In healthy people, a single overdose of up to 1,000 micrograms per day is usually excreted in the urine without any consequences. However, older people in particular who grew up with an iodine deficiency can react very sensitively to large amounts of iodine.

Iodine in a nuclear emergency

During nuclear fission as a result of a nuclear accident, radioactive iodine is released. When these isotopes enter the human body, they are deposited in the thyroid gland. This can cause significant damage to the cells and even lead to thyroid cancer.

For this reason, the government stockpiles high-dose potassium iodide tablets for reactor accidents and other nuclear disasters, which are distributed to the population in such cases. If the iodine tablets are taken at the right time, this can protect the thyroid gland and block the absorption of radioactive iodine: The dangerous iodine can then no longer get into the thyroid gland.

Nevertheless, you should never take such potassium iodide tablets independently and without the express request of the responsible authorities, because the right time and the correct dosage are decisive in order to achieve the desired effect of an iodine blockade. Taking the iodine tablets on your own as a precaution not only fails to produce the desired effect, but can also lead to serious side effects as a result of undetected thyroid diseases or iodine allergies.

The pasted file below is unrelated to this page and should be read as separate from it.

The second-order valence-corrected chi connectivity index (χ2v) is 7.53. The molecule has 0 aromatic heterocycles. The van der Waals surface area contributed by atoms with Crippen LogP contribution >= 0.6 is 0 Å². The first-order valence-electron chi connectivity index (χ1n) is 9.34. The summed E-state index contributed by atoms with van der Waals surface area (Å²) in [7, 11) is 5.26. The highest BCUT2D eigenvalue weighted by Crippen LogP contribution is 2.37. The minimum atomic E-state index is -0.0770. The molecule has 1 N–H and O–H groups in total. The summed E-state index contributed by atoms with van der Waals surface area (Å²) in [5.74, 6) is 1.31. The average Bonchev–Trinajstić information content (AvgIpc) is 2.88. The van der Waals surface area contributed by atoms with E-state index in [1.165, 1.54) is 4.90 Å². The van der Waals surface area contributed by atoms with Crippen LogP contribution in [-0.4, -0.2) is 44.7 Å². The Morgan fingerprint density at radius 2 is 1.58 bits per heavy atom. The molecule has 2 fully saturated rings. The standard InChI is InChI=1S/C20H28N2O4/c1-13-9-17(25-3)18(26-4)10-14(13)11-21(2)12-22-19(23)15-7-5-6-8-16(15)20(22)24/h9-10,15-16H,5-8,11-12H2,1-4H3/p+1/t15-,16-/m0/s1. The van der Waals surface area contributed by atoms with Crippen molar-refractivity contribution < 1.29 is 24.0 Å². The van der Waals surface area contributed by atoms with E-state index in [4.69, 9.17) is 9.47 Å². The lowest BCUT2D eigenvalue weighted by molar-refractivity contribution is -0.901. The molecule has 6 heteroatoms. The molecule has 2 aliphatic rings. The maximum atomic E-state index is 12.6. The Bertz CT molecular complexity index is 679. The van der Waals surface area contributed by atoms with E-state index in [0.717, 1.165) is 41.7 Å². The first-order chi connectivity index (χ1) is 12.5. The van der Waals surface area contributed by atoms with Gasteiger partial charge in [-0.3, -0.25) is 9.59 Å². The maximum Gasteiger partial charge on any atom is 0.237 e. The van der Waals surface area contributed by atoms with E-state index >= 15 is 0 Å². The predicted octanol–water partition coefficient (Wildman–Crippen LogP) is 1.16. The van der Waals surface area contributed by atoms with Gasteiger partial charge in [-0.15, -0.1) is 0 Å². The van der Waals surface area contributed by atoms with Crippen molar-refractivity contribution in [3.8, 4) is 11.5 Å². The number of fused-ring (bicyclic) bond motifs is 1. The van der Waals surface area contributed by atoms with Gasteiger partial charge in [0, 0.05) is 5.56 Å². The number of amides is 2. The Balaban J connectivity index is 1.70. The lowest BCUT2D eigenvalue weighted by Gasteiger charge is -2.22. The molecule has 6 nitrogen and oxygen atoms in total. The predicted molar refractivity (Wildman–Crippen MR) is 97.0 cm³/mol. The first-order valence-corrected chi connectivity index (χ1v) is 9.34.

Due to the increased risk of side effects, iodine tablets are only recommended for people up to 45 years of age in the event of a nuclear accident.

iodine in medicine

In medicine, iodine is used in various forms. In so-called  radioiodine therapy  , radioactive iodine-131 is used to treat thyroid tumors. The thyroid absorbs and stores the iodine. When the iodine breaks down, radiation is produced which destroys the thyroid cells.

Iodine is also used in medicine as a  contrast  agent, for example to make vessels visible in computer tomography (CT).

Iodine is also used as  an antiseptic  . The disinfectant povidone-iodine, which is very popular in medicine, is a compound of iodine and polyvinylpyrrolidone (PVP, povidone). Characteristic of the antiseptic is its red-brown color. It is often used as an ointment or in liquid form (as a diluted solution) and can also be used on mucous membranes because it does not burn. In addition to open wounds, possible areas of application include fungal infections or inflammation. Trade names include Betaisodona®, Betadona® or Betadine®.

In contrast, tincture of iodine contains alcohol, among other things, and can therefore cause a strong, burning sensation. For this reason, povidone iodine has established itself as an antiseptic in medicine.